We adopted him in Salt Lake City, Utah a few days ago. We had seen a picture of his sister, Eve, on the Utah Humane Society website but when we arrived at the adoption centre (which is definitely the nicest one I’ve ever been to) two teenagers were just getting permission to take her out of the cage to check her out more. After hanging around for an agonizing 1/2 hour while they took cell phone photos of her and sent them to her parents to secure permission to adopt from the society (they have strict rules), we left our contact info and left, dejected.

The woman suggested we go to the Utah Pet Centre, but gave us really confusing directions. After spending 30 minutes trying to find the place – including stopping at a convenience store where someone else gave us confusing directions – we gave up, and got on the I-80 headed back to Green River.

Within seconds we saw a huge sign for the Centre from the freeway and exited immediately. When we walked through the doors, I literally almost fell down the stairs. Sitting in a crate in the foyer was Eve. Or so I thought. It turned out it was Eve’s brother, Wally, who was almost completely identical to his sister.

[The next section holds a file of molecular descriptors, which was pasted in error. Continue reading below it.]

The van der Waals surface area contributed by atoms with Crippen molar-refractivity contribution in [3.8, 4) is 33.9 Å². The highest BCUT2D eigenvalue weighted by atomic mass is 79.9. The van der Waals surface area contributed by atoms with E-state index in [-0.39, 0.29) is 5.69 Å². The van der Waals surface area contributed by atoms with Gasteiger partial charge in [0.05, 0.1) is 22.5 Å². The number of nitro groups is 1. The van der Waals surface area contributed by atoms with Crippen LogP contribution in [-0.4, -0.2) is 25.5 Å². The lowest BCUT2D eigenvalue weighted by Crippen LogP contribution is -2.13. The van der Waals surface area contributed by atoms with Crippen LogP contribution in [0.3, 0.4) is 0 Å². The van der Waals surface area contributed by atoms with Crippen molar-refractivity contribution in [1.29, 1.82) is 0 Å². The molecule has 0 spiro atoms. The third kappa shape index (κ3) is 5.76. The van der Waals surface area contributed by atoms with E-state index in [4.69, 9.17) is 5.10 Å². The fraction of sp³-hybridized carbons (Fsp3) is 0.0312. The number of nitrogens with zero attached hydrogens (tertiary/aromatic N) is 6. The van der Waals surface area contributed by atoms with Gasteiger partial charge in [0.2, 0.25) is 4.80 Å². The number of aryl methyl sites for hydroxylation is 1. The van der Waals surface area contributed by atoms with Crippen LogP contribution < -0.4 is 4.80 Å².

Wally – now renamed Riker – is such a good puppy. Although he’s got a bit of a cold right now, he is rapidly becoming house-trained, leash-trained, and crate-trained. Not bad for a 3-month-old who has been given up for adoption, separated from his sister, and carried off to a new home a 2 1/2 hour drive from the shelter in the past week.
The only issue with little Riker is that he won’t be staying little for long! Doug and I had decided we wanted a ‘starter dog’ in the 50-60 lb range. Well, Riker is 22 lbs right now and I have a feeling he could top out at 80-90lbs. To give you an idea of how big his paws are, our next door neighbour spotted him in our yard from her second-floor window and commented on them! You can see them a mile off!

What can you do? There’s no stopping puppy love! We’ll just have to buy a bigger car 🙂

Rapid-fire house hunting

Sunday, September 7th: Initial Optimism